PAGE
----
MOJ ISSN: 2374-6939MOJOR

Orthopedics & Rheumatology
Case Report
Volume 6 Issue 4 - 2016
Patellar Fracture after MPFL Reconstruction, a Case Report
IM Takacs* and MP Somford
Department of orthopedic surgery, Rijnstate hospital, Netherlands
Received: September 14, 2016 | Published: November 16, 2016
*Corresponding author: IM Takacs, Department of orthopedic surgery, Rijnstate hospital, Wagnerlaan 55, 6814AD Arnhem, Netherlands, Email:
Citation: Takacs IM, Somford MP (2016) Patellar Fracture after MPFL Reconstruction, a Case Report. MOJ Orthop Rheumatol 6(4): 00228. DOI: 10.15406/mojor.2016.06.00228


We discuss a case of a patellar fracture after medial patellofemoral ligament reconstruction. With a concise overview of current literature we discuss the risks of different techniques and technical problems that could be encountered and should be avoided.


Patellar instability with recurrent dislocation of the patella is a disabling condition. It commonly affects young patients and can lead to limitation in sports participation and can even compromise their ability to perform daily activities [1].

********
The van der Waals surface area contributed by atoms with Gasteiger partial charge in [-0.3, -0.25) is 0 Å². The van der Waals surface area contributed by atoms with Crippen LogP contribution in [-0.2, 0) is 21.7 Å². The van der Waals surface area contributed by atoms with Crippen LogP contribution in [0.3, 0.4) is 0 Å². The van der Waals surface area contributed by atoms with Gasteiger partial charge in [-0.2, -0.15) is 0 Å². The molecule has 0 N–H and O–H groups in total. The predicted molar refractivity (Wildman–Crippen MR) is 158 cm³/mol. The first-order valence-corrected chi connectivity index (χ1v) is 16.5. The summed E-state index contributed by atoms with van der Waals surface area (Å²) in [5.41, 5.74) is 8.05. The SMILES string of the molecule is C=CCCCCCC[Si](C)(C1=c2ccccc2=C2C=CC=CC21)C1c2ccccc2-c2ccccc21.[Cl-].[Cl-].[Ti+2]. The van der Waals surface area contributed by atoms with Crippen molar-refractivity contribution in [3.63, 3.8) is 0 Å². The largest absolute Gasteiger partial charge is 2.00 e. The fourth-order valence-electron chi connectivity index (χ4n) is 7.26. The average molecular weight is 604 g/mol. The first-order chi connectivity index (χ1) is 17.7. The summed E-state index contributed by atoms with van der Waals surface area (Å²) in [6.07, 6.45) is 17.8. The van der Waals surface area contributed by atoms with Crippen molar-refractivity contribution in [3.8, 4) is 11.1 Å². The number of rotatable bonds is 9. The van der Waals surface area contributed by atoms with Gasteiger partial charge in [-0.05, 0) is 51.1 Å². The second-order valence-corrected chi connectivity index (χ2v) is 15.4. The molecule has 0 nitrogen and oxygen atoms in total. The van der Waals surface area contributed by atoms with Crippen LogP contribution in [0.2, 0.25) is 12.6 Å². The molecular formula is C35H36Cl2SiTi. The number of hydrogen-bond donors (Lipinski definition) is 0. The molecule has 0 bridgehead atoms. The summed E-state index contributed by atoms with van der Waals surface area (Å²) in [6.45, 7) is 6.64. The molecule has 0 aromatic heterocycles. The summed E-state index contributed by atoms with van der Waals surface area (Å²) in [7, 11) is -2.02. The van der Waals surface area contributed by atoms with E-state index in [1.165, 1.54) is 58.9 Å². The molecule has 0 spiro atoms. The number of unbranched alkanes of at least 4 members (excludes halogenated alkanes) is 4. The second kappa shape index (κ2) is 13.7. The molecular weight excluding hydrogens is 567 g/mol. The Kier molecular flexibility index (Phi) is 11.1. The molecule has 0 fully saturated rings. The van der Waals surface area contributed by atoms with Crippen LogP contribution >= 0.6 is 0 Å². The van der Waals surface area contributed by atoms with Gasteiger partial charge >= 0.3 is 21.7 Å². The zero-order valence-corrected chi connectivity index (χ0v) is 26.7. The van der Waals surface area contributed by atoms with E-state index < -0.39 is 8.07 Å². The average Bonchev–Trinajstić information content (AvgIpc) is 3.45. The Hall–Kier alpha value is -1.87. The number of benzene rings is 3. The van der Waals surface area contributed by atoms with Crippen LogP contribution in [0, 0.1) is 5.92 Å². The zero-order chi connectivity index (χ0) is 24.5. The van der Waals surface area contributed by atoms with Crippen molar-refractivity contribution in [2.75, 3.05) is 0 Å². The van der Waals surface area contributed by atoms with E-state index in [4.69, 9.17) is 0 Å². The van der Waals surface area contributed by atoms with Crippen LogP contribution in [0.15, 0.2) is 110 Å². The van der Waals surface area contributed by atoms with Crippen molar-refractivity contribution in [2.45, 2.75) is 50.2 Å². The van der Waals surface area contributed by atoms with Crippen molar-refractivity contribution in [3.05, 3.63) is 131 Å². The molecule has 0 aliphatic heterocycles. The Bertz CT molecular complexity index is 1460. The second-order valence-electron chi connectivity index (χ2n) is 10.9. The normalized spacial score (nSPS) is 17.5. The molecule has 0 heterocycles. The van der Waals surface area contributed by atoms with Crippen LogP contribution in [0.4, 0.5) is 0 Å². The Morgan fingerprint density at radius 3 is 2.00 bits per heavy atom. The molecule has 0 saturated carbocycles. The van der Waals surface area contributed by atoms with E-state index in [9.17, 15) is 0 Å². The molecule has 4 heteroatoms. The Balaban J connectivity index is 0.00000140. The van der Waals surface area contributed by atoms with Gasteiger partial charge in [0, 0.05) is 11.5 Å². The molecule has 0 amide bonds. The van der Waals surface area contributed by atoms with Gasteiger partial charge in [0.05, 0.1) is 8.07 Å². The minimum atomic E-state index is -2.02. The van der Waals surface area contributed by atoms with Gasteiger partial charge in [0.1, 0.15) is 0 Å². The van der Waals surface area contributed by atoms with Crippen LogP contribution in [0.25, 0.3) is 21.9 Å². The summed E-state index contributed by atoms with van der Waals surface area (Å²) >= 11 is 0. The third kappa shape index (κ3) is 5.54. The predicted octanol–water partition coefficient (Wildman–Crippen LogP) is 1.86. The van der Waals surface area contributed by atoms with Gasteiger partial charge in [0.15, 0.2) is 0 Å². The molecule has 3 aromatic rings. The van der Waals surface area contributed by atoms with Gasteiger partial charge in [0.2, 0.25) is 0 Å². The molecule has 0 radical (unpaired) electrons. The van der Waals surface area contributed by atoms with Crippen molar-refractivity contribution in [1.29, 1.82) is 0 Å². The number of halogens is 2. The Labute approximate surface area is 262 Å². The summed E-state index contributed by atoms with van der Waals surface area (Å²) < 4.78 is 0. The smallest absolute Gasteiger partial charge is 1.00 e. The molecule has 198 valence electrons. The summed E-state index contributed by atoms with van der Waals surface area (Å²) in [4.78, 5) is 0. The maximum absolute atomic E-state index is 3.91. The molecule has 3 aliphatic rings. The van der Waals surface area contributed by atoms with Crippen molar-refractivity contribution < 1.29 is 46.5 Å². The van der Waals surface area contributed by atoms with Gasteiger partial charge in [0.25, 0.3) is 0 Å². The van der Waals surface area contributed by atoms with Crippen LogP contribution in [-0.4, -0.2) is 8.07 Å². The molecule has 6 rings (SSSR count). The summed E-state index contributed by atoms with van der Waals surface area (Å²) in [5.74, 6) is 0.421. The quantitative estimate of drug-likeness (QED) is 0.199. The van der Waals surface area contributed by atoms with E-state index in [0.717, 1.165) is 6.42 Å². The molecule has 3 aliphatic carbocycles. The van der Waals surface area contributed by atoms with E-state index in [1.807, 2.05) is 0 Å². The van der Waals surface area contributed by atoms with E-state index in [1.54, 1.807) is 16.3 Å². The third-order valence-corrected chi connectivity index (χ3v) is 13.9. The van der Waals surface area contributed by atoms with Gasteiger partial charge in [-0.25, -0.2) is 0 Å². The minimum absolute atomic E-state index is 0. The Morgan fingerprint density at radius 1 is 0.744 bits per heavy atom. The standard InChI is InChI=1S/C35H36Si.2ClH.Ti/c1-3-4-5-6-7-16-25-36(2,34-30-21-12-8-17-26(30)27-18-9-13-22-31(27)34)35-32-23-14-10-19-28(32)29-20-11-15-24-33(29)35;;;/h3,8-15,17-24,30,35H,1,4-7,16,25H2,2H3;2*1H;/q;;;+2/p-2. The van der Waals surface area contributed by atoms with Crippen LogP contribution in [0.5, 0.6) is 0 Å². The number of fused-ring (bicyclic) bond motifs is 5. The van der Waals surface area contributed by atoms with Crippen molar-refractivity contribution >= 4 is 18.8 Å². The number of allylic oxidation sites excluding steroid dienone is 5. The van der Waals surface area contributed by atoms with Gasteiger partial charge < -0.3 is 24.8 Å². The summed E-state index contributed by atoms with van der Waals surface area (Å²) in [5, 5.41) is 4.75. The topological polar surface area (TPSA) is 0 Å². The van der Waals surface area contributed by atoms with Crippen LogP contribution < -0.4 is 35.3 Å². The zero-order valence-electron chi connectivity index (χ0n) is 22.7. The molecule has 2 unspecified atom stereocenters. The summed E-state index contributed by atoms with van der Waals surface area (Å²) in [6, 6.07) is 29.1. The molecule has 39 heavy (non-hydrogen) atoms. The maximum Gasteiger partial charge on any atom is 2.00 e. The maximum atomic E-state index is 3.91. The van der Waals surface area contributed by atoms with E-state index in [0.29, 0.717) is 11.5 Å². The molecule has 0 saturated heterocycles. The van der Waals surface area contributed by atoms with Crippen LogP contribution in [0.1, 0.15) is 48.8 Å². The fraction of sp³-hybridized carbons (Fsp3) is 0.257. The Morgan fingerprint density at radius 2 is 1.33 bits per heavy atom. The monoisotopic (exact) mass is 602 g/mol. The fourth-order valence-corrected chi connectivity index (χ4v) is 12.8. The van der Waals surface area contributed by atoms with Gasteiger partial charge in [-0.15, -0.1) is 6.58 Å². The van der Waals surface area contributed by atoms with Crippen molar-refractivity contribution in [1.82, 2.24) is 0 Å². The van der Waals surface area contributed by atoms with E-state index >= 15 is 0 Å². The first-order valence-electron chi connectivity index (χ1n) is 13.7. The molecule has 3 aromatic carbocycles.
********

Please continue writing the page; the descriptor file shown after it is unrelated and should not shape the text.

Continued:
The incidence of patellar dislocation in the general population is nearly 6 per 100,000 persons and is highest in 10- to 17-year-old female patients. It represents 2-3% of all knee injuries. Recurrence after one dislocation can be up to 50%.

Several factors predispose to patellar instability. Femoral antversion, external tibial torsion, valgus knee, patellar or trochlear dysplasia, patella alta, increased tuberosity trochlea distance, vastus medialis atrophy, pes planus and generalized hyperlaxity are all risk factors for recurrent patellar dislocation.

Multiple surgical techniques have been described including medial patellofemoral ligament (MPFL) reconstruction [2]. MPFL acts as soft tissue restraint to lateral subluxation or dislocation of the patella.

Complications such as recurrent dislocation, patellofemoral pain, restricted flexion of the knee, degeneration of the patellofemoral joint and patellar fracture can occur.

We report a case of a patellar fracture with a technique where bone tunnels were drilled in the patella.


A seventeen year old female with recurrent dislocation of her patella underwent MPFL reconstruction with an autograft. The fixation was with bio absorbable screws in the patella and femur.  She sustained a transverse patellar fracture one month after the MPFL reconstruction. During physical therapy she felt a sag of her knee and heard a crack in her knee. At first weight bearing was still possible. After a couple hours weight bearing was not possible anymore and joint effusion arose.

On first evaluation, the cause was thought to be an acute hematoma. After additional imaging a fracture of the patella was seen.

Physical examination showed a profound joint effusion. The post-operative scar was normal. She had mild extension lag with moderate quadriceps function.